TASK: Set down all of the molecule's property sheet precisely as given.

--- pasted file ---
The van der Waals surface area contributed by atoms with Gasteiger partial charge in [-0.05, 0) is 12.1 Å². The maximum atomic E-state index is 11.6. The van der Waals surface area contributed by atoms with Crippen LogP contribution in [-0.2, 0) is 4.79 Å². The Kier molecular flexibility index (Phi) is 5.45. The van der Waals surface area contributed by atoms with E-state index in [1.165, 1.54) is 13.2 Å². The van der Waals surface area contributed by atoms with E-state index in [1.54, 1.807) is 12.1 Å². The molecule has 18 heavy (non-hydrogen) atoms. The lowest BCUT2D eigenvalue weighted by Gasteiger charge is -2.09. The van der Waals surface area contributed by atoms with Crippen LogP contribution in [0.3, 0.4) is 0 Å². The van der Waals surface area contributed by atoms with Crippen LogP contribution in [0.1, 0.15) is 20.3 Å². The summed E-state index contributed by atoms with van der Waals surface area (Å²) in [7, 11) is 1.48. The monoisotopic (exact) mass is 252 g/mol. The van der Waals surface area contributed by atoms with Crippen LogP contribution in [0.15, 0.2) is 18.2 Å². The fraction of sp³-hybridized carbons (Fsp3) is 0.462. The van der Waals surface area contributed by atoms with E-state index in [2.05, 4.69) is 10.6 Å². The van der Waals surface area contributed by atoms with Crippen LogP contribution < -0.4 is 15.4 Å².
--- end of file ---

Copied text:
The van der Waals surface area contributed by atoms with Gasteiger partial charge in [-0.05, 0) is 12.1 Å². The maximum atomic E-state index is 11.6. The van der Waals surface area contributed by atoms with Crippen LogP contribution in [-0.2, 0) is 4.79 Å². The Kier molecular flexibility index (Phi) is 5.45. The van der Waals surface area contributed by atoms with E-state index in [1.165, 1.54) is 13.2 Å². The van der Waals surface area contributed by atoms with E-state index in [1.54, 1.807) is 12.1 Å². The molecule has 18 heavy (non-hydrogen) atoms. The lowest BCUT2D eigenvalue weighted by Gasteiger charge is -2.09. The van der Waals surface area contributed by atoms with Crippen LogP contribution in [0.3, 0.4) is 0 Å². The van der Waals surface area contributed by atoms with Crippen LogP contribution in [0.1, 0.15) is 20.3 Å². The summed E-state index contributed by atoms with van der Waals surface area (Å²) in [7, 11) is 1.48. The monoisotopic (exact) mass is 252 g/mol. The van der Waals surface area contributed by atoms with Crippen LogP contribution in [0.15, 0.2) is 18.2 Å². The fraction of sp³-hybridized carbons (Fsp3) is 0.462. The van der Waals surface area contributed by atoms with E-state index in [2.05, 4.69) is 10.6 Å². The van der Waals surface area contributed by atoms with Crippen LogP contribution < -0.4 is 15.4 Å².